The hybrid reactor systems or fusion-fission systems, as TPU scientists explained, will combine the reliability of conventional fission reactors with the economics and environmental safety of fusion power.
These systems consist of a fusion neutron source and a core (called a blanket) in which heavy nuclei fission takes place. The fuel is a hybrid of thorium and weapons-grade plutonium. The scientists claim that thorium is not an energy source in itself but it does produce uranium-233, and that the accumulation of this in the core increases the duration of the fuel cycle. Replacing the uranium-238 used in conventional fission reactors with thorium could drastically reduce the amount of radioactive waste.
Contrary to fission reactors that are controlled using neutron absorbers, the state of the fuel in the blanket hybrid system is regulated by adding neutrons from a fusion source. The TPU scientists’ project uses a gas dynamic magnetic trap that holds deuterium and tritium in a state of high-temperature plasma.
“In plasma, deuterium and tritium ions collide with each other and combine to form helium nuclei, releasing high-energy neutrons. The latter are fed from the vacuum chamber into the blanket in pulsed mode, supporting the fission of heavy nuclei, which generates the main energy. The key difference of the hybrid system is that the nuclear material is not in a strictly critical state, as in a traditional reactor, but in a close-to-critical state, which eliminates the possibility of an uncontrolled chain reaction,” Sergey Bedenko, Associate Professor of the TPU Division for Nuclear-Fuel Cycle, explained.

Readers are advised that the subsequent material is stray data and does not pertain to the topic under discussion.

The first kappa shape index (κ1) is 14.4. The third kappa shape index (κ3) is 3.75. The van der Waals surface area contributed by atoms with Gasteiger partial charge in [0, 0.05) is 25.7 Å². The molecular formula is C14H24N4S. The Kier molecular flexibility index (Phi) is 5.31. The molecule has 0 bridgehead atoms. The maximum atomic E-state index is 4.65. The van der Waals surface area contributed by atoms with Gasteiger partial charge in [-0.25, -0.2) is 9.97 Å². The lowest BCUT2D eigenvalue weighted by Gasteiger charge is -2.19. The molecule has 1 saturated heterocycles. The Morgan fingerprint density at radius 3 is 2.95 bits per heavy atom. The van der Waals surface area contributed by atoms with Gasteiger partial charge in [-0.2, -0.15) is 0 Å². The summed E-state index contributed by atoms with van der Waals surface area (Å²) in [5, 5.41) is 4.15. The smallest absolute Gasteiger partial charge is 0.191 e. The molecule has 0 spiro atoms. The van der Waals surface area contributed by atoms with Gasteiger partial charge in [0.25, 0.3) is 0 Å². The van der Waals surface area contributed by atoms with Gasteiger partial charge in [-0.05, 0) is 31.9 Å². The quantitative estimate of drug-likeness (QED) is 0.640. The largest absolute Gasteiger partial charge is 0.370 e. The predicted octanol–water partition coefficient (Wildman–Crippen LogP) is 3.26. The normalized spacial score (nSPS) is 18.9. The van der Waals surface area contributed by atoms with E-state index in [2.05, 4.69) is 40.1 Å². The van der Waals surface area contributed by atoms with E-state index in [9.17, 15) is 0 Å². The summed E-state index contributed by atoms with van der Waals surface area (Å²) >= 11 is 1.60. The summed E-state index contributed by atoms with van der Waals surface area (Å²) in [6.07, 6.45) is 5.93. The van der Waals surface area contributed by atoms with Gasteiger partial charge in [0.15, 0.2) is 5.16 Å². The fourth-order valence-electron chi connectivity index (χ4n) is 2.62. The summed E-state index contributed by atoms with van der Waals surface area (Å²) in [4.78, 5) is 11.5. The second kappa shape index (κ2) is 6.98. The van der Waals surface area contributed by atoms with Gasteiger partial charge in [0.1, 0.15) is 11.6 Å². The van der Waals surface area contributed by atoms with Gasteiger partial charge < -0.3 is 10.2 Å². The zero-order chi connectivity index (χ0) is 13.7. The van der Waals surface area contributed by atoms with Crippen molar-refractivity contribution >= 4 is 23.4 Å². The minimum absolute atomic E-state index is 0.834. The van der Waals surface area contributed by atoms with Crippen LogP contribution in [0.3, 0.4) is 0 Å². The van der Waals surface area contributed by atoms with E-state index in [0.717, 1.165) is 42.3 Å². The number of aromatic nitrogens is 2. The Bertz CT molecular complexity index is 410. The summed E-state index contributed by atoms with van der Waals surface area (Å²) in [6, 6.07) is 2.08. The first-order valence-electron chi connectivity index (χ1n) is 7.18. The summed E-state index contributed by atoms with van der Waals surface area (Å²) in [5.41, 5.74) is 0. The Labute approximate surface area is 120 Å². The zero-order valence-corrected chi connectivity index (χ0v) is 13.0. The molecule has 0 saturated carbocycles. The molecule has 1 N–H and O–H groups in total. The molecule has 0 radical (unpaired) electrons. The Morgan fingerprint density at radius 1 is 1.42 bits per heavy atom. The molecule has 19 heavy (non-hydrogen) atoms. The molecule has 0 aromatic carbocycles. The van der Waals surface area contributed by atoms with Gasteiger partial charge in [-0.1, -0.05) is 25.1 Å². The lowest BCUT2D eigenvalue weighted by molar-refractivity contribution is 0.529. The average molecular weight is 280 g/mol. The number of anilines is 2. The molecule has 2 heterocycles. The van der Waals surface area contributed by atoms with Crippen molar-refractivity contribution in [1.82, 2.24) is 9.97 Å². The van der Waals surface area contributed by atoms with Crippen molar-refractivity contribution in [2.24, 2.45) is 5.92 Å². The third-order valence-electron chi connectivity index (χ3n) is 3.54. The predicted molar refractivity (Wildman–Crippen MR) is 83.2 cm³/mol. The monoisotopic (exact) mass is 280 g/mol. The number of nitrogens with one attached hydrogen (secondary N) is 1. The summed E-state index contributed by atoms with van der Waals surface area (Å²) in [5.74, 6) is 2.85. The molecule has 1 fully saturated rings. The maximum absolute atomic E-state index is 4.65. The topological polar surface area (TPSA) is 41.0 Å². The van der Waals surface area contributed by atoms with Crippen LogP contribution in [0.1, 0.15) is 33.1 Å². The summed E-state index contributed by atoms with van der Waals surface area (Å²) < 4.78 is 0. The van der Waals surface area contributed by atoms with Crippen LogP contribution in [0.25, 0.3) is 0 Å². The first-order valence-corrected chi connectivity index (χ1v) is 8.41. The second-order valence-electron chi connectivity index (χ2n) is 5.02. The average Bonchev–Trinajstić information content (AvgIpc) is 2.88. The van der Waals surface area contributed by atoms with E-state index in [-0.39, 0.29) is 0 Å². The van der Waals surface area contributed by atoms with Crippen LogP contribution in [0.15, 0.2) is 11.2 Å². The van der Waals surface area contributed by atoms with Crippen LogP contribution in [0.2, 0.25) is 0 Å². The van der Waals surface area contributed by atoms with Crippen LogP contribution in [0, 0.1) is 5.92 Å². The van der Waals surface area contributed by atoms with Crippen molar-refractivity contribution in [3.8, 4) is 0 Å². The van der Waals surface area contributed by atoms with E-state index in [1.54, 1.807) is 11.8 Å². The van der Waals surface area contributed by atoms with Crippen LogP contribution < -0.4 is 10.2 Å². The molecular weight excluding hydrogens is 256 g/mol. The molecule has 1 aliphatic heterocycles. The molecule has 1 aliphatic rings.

According to the scientists, the fission-produced energy is dissipated by the helium heat exchanger. The helium, when heated to around 730°C when the gas turbine and power generator are connected, can be used to produce not only electricity but also hydrogen, using the steam conversion of methane.
The hybrid reactor under development will be compact, have a capacity of about 60-100 MW, and the ability to operate without reloading fuel for more than eight years. According to the scientists, this will allow its use in hard-to-reach regions to produce electricity, heat and environmentally friendly hydrogen fuel.
The gas dynamic magnetic trap used by the scientists allows the high-temperature plasma to be retained for much longer than other existing systems, they said. This will help scientists better study both the fusion process taking place in it and the performance of various reactor elements under harsh neutron irradiation, which scientists believe should significantly accelerate the development of fusion energy.
“The research we conducted determined the optimum parameters of the fusion neutron source to maintain the blanket of the hybrid system in a controlled close-to-critical state at all times, and we also studied the ‘nuclear fission wave’ effect that occurs after a single pulse of fusion flux,” Sergey Bedenko said.
The concept of a thorium fuel core of a hybrid reactor was proposed in 2019 by a team of scientists from Tomsk Polytechnic University, Federal State Unitary Enterprise “Russian Federal Nuclear Centre – Zababakhin All-Russia Research Institute of Technical Physics” and the Budker Institute of Nuclear Physics of the Siberian Branch of the Russian Academy of Sciences. The research is carried out under the Russian Foundation for Basic Research grant No. 19-29-02005.
The research findings were published in Nuclear Engineering and Technology, an academic journal.